I’m reposting this article in the New York Times. Should women be allowed to join “all men” groups? Is the argument they make about increased sexual misconduct legitimate?
CAMBRIDGE, Mass. — Members of the oldest all-male club at Harvard have almost never spoken publicly about the organization since its founding in 1791. This week, that silence was broken when an official with the group, the Porcellian Club, said that admitting women could increase the chances of sexual misconduct.
“Forcing single-gender organizations to accept members of the opposite sex could potentially increase, not decrease, the potential for sexual misconduct,” Charles M. Storey, the president of the club’s alumni group, wrote on Tuesday in a letter to The Harvard Crimson, the student newspaper.
As news of the comments, which came in the midst of an effort at Harvard to prevent sexual assault, spread around campus on Wednesday, so did criticism and satire, including an article titled “Club of Wealthy White Men Comes Out in Support of Status Quo.”
On Twitter, Representative Katherine Clark, Democrat of Massachusetts, wrote, “Or, instead of blaming women, you could focus on teaching members of your club to NOT sexually assault people.” (Katherine Clark’s statement seems reasonable and responsible)
But by the end of the day, Mr. Storey, who is the president of the Harpoon Brewery in Boston, had posted an apology to the company’s website. “I chose my words poorly,” he said, “and it came out all wrong.”
Harvard has a long tradition of all-male social clubs. In 1984, the university required these clubs to admit women. At that point, the clubs broke official ties with Harvard, and they remain unrecognized by the university.
The clubs, which still play a major role in campus social life, have increasingly faced pressure from the university administration and others to reverse their no-women policy. Last year, the Fox Club and the Spee Club opened their doors to women. But six clubs, including the Porcellian, still admit only men.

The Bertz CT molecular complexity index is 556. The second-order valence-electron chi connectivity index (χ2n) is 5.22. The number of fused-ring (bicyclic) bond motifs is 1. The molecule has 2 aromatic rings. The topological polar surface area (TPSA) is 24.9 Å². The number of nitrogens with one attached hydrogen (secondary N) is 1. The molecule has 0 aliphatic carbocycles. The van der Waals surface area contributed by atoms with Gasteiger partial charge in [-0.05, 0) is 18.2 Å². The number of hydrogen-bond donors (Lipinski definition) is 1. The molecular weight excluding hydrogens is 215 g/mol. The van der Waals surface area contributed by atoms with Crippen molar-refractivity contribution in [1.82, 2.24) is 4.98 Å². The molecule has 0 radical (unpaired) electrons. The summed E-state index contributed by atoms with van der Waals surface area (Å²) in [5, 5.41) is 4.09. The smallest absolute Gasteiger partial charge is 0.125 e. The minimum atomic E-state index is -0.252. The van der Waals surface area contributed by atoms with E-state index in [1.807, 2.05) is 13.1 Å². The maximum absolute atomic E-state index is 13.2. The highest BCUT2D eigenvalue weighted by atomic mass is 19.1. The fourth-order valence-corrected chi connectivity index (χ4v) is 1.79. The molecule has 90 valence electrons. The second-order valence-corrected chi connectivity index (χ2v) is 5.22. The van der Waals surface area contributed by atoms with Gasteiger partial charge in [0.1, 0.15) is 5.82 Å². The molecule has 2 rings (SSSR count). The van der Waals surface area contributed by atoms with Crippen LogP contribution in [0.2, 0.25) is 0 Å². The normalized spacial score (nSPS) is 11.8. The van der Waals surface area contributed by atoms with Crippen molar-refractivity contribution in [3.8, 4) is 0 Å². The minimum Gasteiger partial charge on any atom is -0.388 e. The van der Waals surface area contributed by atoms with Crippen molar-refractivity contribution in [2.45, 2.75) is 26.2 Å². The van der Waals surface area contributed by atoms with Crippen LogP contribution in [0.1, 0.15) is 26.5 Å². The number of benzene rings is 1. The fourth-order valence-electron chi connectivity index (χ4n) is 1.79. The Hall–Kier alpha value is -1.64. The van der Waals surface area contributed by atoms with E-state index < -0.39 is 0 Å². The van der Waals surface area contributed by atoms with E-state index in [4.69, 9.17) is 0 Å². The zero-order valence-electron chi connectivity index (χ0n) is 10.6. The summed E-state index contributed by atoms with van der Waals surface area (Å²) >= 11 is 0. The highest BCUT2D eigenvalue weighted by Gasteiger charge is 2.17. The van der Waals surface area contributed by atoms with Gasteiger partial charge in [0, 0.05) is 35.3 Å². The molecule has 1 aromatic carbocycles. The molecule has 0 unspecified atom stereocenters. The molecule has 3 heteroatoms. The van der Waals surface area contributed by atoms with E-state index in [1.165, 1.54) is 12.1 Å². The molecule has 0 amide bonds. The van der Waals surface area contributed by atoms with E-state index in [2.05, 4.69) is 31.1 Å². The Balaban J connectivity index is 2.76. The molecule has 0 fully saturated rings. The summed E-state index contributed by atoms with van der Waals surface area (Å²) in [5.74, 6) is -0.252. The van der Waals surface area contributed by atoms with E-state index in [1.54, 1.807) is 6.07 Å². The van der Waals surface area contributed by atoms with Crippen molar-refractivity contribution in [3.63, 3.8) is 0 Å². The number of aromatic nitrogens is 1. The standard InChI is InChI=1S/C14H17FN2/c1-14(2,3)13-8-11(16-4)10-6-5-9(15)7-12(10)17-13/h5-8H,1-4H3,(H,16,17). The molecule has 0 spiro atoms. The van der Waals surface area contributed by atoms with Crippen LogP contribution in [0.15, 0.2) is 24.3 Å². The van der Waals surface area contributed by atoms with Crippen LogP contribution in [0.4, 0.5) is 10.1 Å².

Harvard College’s dean, Rakesh Khurana — who said in a statement that the single-sex clubs were “at odds with the aspirations of the 21st-century society” — was set to meet with graduate leaders of the groups, known as final clubs, on Wednesday for one in a series of discussions he has held with club members and alumni.
“The college has a responsibility to protect our values and our students’ well-being, even in the face of perceived short-term challenges of changing the status quo,” Mr. Khurana said.
According to The Crimson, Mr. Storey said in his letter that sexual assault was not a problem at the Porcellian and that the club had become a “scapegoat.” He suggested that women could not be victims of sexual assault at the club, the paper wrote, because as nonmembers, they could not even be present in the clubhouse.
Mr. Storey also wrote that a report by a university task force on sexual assault prevention had conflated “the issues of sexual assault, gender equity and exclusivity,” the paper said.
Some students said they did not understand why the Porcellian had inserted itself into the discussion, because it does not host parties and keeps a low profile.
Emily Bishai, a junior, said the idea that admitting women might increase the prevalence of sexual assault was “pretty faulty logic.”
“I think the fact that women aren’t allowed in their clubhouse has nothing to do with it, and I think that was a pretty dumb thing to say,” Ms. Bishai said, adding that she has a number of close friends who are in final clubs.
Cecilia Sanders, a senior who is studying Earth and planetary sciences, called the comments “a really troubling sentiment, and I think it’s a really dangerous idea that men- and women-identified people can’t be in the same space and behave with equal respect and regard for one another.” (This blogger agrees with Cecilia’s comment)